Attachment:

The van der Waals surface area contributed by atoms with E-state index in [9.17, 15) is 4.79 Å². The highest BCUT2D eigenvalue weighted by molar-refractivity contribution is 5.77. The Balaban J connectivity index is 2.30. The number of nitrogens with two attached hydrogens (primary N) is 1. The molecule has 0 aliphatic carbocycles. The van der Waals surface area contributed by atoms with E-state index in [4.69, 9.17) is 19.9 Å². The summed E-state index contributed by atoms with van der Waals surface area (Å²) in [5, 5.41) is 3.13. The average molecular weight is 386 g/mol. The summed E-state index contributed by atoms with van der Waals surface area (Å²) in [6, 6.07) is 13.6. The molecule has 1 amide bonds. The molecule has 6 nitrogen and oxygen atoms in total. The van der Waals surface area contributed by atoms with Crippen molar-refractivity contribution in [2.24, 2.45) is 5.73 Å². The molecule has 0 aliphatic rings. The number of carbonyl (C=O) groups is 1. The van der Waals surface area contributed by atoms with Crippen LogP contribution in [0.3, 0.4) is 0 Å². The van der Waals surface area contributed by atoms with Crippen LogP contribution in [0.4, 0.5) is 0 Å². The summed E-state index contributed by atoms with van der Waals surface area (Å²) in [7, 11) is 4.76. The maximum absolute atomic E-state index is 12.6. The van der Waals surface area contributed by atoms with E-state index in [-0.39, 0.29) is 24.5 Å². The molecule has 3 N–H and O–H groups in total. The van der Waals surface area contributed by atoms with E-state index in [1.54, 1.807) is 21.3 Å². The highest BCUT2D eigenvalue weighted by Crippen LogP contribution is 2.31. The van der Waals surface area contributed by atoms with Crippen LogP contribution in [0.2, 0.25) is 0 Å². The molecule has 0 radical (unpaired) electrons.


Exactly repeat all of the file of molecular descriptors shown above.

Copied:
The van der Waals surface area contributed by atoms with E-state index in [9.17, 15) is 4.79 Å². The highest BCUT2D eigenvalue weighted by molar-refractivity contribution is 5.77. The Balaban J connectivity index is 2.30. The number of nitrogens with two attached hydrogens (primary N) is 1. The molecule has 0 aliphatic carbocycles. The van der Waals surface area contributed by atoms with E-state index in [4.69, 9.17) is 19.9 Å². The summed E-state index contributed by atoms with van der Waals surface area (Å²) in [5, 5.41) is 3.13. The average molecular weight is 386 g/mol. The summed E-state index contributed by atoms with van der Waals surface area (Å²) in [6, 6.07) is 13.6. The molecule has 1 amide bonds. The molecule has 6 nitrogen and oxygen atoms in total. The van der Waals surface area contributed by atoms with Crippen molar-refractivity contribution in [2.24, 2.45) is 5.73 Å². The molecule has 0 aliphatic rings. The number of carbonyl (C=O) groups is 1. The van der Waals surface area contributed by atoms with Crippen LogP contribution in [0.3, 0.4) is 0 Å². The van der Waals surface area contributed by atoms with Crippen LogP contribution in [0.4, 0.5) is 0 Å². The summed E-state index contributed by atoms with van der Waals surface area (Å²) in [7, 11) is 4.76. The maximum absolute atomic E-state index is 12.6. The van der Waals surface area contributed by atoms with E-state index in [-0.39, 0.29) is 24.5 Å². The molecule has 3 N–H and O–H groups in total. The van der Waals surface area contributed by atoms with E-state index in [1.54, 1.807) is 21.3 Å². The highest BCUT2D eigenvalue weighted by Crippen LogP contribution is 2.31. The van der Waals surface area contributed by atoms with Crippen LogP contribution in [0.2, 0.25) is 0 Å². The molecule has 0 radical (unpaired) electrons.